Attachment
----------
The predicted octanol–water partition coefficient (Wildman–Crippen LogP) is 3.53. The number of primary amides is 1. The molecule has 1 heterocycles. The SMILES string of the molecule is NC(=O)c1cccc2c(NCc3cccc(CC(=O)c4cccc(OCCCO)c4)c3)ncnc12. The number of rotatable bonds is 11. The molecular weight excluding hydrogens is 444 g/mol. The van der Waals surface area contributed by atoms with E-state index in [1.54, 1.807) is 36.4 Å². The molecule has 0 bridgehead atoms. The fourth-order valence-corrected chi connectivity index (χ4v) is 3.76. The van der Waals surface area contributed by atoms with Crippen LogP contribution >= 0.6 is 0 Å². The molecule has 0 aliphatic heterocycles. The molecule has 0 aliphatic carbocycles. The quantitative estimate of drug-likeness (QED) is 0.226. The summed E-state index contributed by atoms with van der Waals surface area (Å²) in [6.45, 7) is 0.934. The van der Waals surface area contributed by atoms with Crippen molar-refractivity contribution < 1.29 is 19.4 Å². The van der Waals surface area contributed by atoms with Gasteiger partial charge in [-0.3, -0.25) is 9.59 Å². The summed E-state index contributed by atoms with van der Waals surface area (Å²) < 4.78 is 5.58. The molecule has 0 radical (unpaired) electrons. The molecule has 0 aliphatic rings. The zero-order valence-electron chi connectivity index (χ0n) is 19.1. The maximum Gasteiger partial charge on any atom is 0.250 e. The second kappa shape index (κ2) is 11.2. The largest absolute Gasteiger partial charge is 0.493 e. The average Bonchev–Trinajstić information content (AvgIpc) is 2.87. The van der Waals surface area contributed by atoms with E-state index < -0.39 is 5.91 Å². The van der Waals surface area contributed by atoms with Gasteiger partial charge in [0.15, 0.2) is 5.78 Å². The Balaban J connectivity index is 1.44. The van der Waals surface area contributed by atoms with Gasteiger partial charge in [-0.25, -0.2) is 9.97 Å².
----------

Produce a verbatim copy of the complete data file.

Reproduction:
The predicted octanol–water partition coefficient (Wildman–Crippen LogP) is 3.53. The number of primary amides is 1. The molecule has 1 heterocycles. The SMILES string of the molecule is NC(=O)c1cccc2c(NCc3cccc(CC(=O)c4cccc(OCCCO)c4)c3)ncnc12. The number of rotatable bonds is 11. The molecular weight excluding hydrogens is 444 g/mol. The van der Waals surface area contributed by atoms with E-state index in [1.54, 1.807) is 36.4 Å². The molecule has 0 bridgehead atoms. The fourth-order valence-corrected chi connectivity index (χ4v) is 3.76. The van der Waals surface area contributed by atoms with Crippen LogP contribution >= 0.6 is 0 Å². The molecule has 0 aliphatic heterocycles. The molecule has 0 aliphatic carbocycles. The quantitative estimate of drug-likeness (QED) is 0.226. The summed E-state index contributed by atoms with van der Waals surface area (Å²) in [6.45, 7) is 0.934. The van der Waals surface area contributed by atoms with Crippen molar-refractivity contribution < 1.29 is 19.4 Å². The van der Waals surface area contributed by atoms with Gasteiger partial charge in [-0.3, -0.25) is 9.59 Å². The summed E-state index contributed by atoms with van der Waals surface area (Å²) < 4.78 is 5.58. The molecule has 0 radical (unpaired) electrons. The molecule has 0 aliphatic rings. The zero-order valence-electron chi connectivity index (χ0n) is 19.1. The maximum Gasteiger partial charge on any atom is 0.250 e. The second kappa shape index (κ2) is 11.2. The largest absolute Gasteiger partial charge is 0.493 e. The average Bonchev–Trinajstić information content (AvgIpc) is 2.87. The van der Waals surface area contributed by atoms with E-state index < -0.39 is 5.91 Å². The van der Waals surface area contributed by atoms with Gasteiger partial charge in [0.15, 0.2) is 5.78 Å². The Balaban J connectivity index is 1.44. The van der Waals surface area contributed by atoms with Gasteiger partial charge in [-0.25, -0.2) is 9.97 Å².